This is an episode that I think isn’t talked about much, and I have to ask why. It’s well-crafted, and it has a great premise.
Before I start talking about this episode, I have to talk about a couple episodes that precede it. First is “Elementary, Dear Data”. In that episode, Data and Geordi are playing Sherlock Holmes on the Holodeck with Dr. Pulaski, who replaced Dr. Crusher for the second season. Geordi got sick of Dr. Pulaski constantly ribbing Data about his only following the script of what normally happens in a Sherlock Holmes mystery and not doing actual detective work. (Dr. Pulaski, just because Data doesn’t have emotions doesn’t mean he has to put up with your attitude. I can totally understand why Geordi was annoyed with you. Man I hated Dr. Pulaski) So to prove a point, he asked the computer to create an opponent based on Professor Moriarty for Data to defeat. The result is a completely self-aware version of the brilliant criminal. He’s like the Holodeck on God Mode. The only reason he stops is that Picard convinces him that it would be in his best interest, that someday they may learn a way for him to leave the Holodeck. This would lead some elements that would be explored with Star Trek Voyager’s Emergency Medical Hologram.
Continue reading “Top 10 Best Star Trek TNG #9: Ship in a Bottle”
Last year, I blogged about the pilot episode of the Duck Tales reboot. Now that season 1 is over, I thought I’d talk about my thoughts so far.
First of all, I really like what they’ve done with the nephews and Webby. Huey, Dewey, and Louie each have their own individual actors. This is important because the writers want us to think of them as individual characters rather than a trio. (In fact, no one is doing voices for more than one character this time around.) Huey is the leader and the planner, the smartest of the three. Dewey is the bravest and most heroic. Louie is a bit on the selfish side and greedy. This is not the first time this has been done (it was also done on Quack Pack, but I feel that wasn’t as successful.), but I think it really works here. Webby has also been changed. I want people to understand something. I never hated Webby like some fans apparently did. (I didn’t even know she was hated) I just thought she was bland. She moved the story along. Maybe bland was a better word for how I felt about her. But now, she’s been changed to an energetic girl who seems to enjoy danger a bit too much. I like this new change, and it makes her much more engaging than the original.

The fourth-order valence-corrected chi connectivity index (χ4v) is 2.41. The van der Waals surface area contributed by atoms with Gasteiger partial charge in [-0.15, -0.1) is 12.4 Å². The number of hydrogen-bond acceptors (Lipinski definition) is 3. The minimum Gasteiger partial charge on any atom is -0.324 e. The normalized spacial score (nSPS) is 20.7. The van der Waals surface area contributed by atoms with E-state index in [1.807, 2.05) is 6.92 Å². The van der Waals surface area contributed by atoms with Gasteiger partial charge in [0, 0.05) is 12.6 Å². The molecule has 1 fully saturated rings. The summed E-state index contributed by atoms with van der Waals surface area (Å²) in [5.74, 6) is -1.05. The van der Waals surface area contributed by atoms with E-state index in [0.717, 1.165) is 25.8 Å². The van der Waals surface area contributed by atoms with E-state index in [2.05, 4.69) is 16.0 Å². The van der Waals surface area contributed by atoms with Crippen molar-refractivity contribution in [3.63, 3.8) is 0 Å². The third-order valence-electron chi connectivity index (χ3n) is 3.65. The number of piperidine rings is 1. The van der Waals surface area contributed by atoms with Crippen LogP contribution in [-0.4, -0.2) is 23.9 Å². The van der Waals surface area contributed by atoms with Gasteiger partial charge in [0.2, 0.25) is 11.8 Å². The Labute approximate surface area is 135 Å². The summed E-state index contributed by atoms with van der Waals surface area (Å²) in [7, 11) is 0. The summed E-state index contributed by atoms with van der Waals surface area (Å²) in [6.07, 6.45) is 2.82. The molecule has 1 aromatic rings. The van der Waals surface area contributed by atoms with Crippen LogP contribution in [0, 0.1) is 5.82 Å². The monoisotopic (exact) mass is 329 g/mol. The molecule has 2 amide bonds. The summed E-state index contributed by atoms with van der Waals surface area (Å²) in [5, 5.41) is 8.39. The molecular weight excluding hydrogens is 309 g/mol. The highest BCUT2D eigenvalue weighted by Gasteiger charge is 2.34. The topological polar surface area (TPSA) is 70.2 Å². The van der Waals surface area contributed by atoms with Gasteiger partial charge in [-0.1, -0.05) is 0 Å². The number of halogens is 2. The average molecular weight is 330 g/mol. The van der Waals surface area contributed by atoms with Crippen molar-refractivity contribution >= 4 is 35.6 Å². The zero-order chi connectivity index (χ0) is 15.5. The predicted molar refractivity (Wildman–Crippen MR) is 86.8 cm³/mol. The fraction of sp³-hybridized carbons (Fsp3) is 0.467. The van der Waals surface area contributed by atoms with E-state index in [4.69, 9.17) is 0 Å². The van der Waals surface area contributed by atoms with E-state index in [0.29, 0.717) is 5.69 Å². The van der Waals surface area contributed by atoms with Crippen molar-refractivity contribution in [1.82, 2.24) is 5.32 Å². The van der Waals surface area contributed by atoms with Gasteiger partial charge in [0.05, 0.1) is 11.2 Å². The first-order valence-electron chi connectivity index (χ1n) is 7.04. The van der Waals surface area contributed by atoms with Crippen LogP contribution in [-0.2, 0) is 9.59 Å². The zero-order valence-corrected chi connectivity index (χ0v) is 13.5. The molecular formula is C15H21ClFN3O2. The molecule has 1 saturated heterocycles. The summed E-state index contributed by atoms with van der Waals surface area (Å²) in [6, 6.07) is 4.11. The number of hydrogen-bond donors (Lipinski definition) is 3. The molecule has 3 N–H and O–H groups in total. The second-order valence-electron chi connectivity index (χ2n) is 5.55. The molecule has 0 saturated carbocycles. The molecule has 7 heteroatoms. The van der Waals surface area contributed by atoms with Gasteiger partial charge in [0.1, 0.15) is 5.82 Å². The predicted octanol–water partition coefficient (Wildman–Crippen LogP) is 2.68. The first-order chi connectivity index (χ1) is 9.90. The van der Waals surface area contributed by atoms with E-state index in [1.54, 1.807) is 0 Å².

David Tennant is doing great work as Uncle Scrooge. He doesn’t seem all that different from the original portrayal, and that’s good. If it worked before, don’t change it.
Donald Duck is much more a part of the show than he was in the original. I love this idea! I hated that he spent so much time with the Navy in the original Duck Tales. I like him being this overprotective substitute father, as it’s a more favorable portrayal than he usually has with the nephews. They seem to have more respect for him this time, which I like.
Continue reading “Couch Potato: Duck Tales Reboot Recap”
This August, an old favorite cartoon of mine is getting a new lease on life. Duck Tales is returning to TV on August 12, and will start on September 23. I thought this would be a good time to introduce the cast. The show was based on comic books created by Carl Barks, who originally created Donald Duck’s nephews while working at Disney’s animation studio. However, he eventually branched out into what he is most famous for–creating comics featuring Donald Duck and his family. All the characters live in the town of Duckburg.
Continue reading “Couch Potato: The Return of Duck Tales”
And here it is folks, my #1 pick for the worst Star Trek episode of all time: “Spock’s Brain”. This is a legendary episode, and in every bad way possible. There’s a story around that Gene Coon, who produced Star Trek along with Roddenberry, and wrote many of the episodes, wrote the script of “Spock’s Brain” as a joke because he didn’t like the idea of Fred Frieberger replacing Roddenberry as producer. Prior to working on Star Trek, he was on Lost In Space. Personally, I have to disagree with this. Yes, Lost in Space was less serious than Trek, but I still consider it part of the sci-fi genre.
Continue reading “Worst Star Trek Episodes: Spock’s Brain”